The principal components of an ollie are force and friction. The more energetically one pushes on the rear end of the skateboard, and the more friction generated by the foot sliding along the board, the higher the athlete will travel.[6] Increasing the friction of the board's surface through the use of higher-grit deck tape would thus greatly increase performance, as would the development of the skill to more quickly and energetically slide one's foot along the board.


A skateboarder performing an ollie over a gap

The highest unofficial ollie was 46.1 inches (117.0 cm) performed by Jack Asani at Hyde park, Sydney, Australia on the 4th of June 2023 in a small event held by Integrity Skateboard company.

The highest official flat ground ollies are generally performed in ollie contests.

The Guinness World Record for the greatest number of consecutive ollies is held by David Tavernor of Norwich, United Kingdom, who successfully performed 323 ollies on 23 August 2021.[10] David beat the record despite being diagnosed with arthritis in 2015, winning a £5 bet with a professional comedian in doing so.[11]

Main variations[edit]

  • Switch Ollie: an ollie performed in the stance opposite of a rider's normal stance.
  • Fakie Ollie: an ollie done while riding backwards and in a rider's normal stance. Invented by Tony Montalvo.[12]
  • Nollie (short for "nose ollie"): an ollie executed by popping the nose of the board while the rider is in their normal stance and moving forward. The rider reverses the roles of the two legs so that the front foot pops the nose to the ground, and the rear foot lifts and guides the tail. It must never be described as a Switch Fakie Ollie, because the switch and the fakie terms cancel each other out.
180º ollie technique. Alameda Central, Mexico City, 2015

Other variations[edit]

  • An example of a very low ollie
    Ollie 180: an Ollie where the skateboarder and the skateboard spins 180 degrees after leaving the ground. Both the skateboarder and the skateboard rotate in the same direction (Frontside or Backside) with the skateboarder's feet sticking to the skateboard. This trick is usually referred to as a frontside or backside 180, or, less frequently and more popular with older skateboarders and/or when performed on a bank/quarterpipe, a frontside/backside ollie.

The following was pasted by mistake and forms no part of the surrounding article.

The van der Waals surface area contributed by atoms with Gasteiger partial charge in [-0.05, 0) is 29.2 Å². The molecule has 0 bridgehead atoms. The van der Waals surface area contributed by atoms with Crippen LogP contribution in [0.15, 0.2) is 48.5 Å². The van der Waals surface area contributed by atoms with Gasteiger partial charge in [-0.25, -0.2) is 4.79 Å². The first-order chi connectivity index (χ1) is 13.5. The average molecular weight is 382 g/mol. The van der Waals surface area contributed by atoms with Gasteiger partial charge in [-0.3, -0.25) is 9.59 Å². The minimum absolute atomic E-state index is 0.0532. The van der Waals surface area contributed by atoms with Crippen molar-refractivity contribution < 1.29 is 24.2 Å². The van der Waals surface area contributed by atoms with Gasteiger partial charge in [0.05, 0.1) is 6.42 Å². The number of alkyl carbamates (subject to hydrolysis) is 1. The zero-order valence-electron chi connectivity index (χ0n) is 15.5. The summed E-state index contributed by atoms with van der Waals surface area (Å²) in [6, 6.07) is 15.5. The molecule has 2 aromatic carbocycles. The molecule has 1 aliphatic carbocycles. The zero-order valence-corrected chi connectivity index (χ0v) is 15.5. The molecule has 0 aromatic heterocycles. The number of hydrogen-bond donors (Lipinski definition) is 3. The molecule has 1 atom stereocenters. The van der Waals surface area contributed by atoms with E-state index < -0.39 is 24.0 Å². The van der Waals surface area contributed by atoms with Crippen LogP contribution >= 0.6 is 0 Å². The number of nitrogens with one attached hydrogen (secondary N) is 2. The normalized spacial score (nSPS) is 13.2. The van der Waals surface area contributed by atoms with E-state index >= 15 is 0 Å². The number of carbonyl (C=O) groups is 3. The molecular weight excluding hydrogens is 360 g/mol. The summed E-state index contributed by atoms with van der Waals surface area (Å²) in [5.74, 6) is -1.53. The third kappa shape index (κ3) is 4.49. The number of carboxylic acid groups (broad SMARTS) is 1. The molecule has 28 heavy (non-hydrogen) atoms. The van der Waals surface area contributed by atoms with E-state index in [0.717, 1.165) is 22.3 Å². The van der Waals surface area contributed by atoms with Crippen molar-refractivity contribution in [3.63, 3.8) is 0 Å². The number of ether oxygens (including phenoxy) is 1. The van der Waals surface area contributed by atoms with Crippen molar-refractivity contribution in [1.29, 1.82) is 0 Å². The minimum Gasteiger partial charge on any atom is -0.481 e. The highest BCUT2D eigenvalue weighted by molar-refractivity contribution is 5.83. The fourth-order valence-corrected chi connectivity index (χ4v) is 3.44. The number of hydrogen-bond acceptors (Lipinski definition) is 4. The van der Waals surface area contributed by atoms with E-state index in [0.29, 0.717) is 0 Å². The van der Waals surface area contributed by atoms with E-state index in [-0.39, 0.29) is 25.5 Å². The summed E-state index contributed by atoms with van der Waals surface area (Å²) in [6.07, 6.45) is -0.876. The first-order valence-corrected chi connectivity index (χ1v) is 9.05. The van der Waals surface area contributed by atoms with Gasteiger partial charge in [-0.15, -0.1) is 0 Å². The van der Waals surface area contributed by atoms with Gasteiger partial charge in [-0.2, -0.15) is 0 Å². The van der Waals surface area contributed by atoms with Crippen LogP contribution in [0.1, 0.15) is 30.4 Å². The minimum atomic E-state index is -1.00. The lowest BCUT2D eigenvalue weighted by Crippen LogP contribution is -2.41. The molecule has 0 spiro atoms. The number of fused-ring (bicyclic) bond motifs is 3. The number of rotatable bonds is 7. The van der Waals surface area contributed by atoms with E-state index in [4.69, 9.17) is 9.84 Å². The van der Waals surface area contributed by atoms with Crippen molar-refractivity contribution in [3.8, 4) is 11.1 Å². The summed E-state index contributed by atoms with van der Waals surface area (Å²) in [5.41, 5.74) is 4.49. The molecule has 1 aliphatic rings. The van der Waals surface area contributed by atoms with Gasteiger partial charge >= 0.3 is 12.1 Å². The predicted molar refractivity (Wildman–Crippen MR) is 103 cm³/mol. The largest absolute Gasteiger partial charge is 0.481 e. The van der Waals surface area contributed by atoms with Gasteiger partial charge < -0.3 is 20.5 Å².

• Nollie 180: just like the Ollie 180 but done from a Nollie.
  • Half-Cab: just like the Ollie 180 but done in fakie. If rotated 360 degrees the trick is called a Full-Cab or Caballerial, named after Steve Caballero who invented them as aerials in pools. Cab and half-cab spins only include fakie backside. A fakie frontside 180 is not a half-cab.
  • Ollie 360: is a full 360 rotation of the body and board together in one motion, whether front-side or back-side can be attained from this variation.
  • One Foot: an Ollie where the front foot is kicked forward over the nose of the board.
  • Ollie North: the original name for the one foot
  • Boned Ollie: an ollie where the front of the board is dipped down and the legs are practically horizontal, like a "Melon Grab" but without the skateboarder actually grabbing the skateboard.
  • Ghost Ollie: an ollie where the skateboarder's feet are above and not touching the board but the board and the skateboarder are still in air.
  • Primo Ollie: is an Ollie performed when standing in a primo position or when doing a primo slide. A primo Ollie is executed in the same way as an Ollie but the side of the front foot levels out the board instead of the top of the foot.
  • Hop Ollie: an Ollie using only one foot, such as a "Hop Nollie" [13] (not the same as a no-comply)
  • Chinese Ollie: executed without hitting the tail of the skateboard to the ground, instead the skateboarder uses cracks in the sidewalk, by "bouncing" off them, to get air-time.


  1. ^ "Ollie". Merriam-Webster.com Dictionary.
  2. ^ a b c Mullen, Rodney. "The Mutt: How To Skateboard and Not Kill Yourself". Archived from the original on 1 June 2009 – via Mumble Magazine.
  3. ^ Cave, Steve. "Ollie - Skateboarding Dictionary". About.com. Archived from the original on 18 October 2007.
  4. ^ "Modern Moves: Ollie Air". Thrasher Magazine. Vol. 1, no. 4. April 1981. p. 18.
  5. ^ "Ollie: the trick that revolutionized skateboarding". surfertoday.com.
  6. ^ Parks, Deborah A. (2003). Getting Physical: The Science of Sports. New York: Scholastic, Inc. p. 45. ISBN 978-0-439-59811-8.
  7. ^ "Maloof High Ollie Finals". Thrasher Magazine. 16 February 2011.
  8. ^ "ollie". Archived from the original on 12 February 2002. Retrieved 20 October 2007.
  9. ^ Powell Peralta (16 February 2011). "Aldrin Garcia Official World Record High Ollie". Archived from the original on 20 December 2013 – via YouTube.
  10. ^ "Most consecutive skateboard ollies". Guinness World Records.
  11. ^ Hannant, David (28 August 2021). "Man with arthritis earns 'cool dad' points with skateboarding world record". Norwich Evening News.
  12. ^ "Book Index | A Secret History of the Ollie".
  13. ^ Bull, Larry. Hop Nollie: Hollie? – via Vimeo.

External links[edit]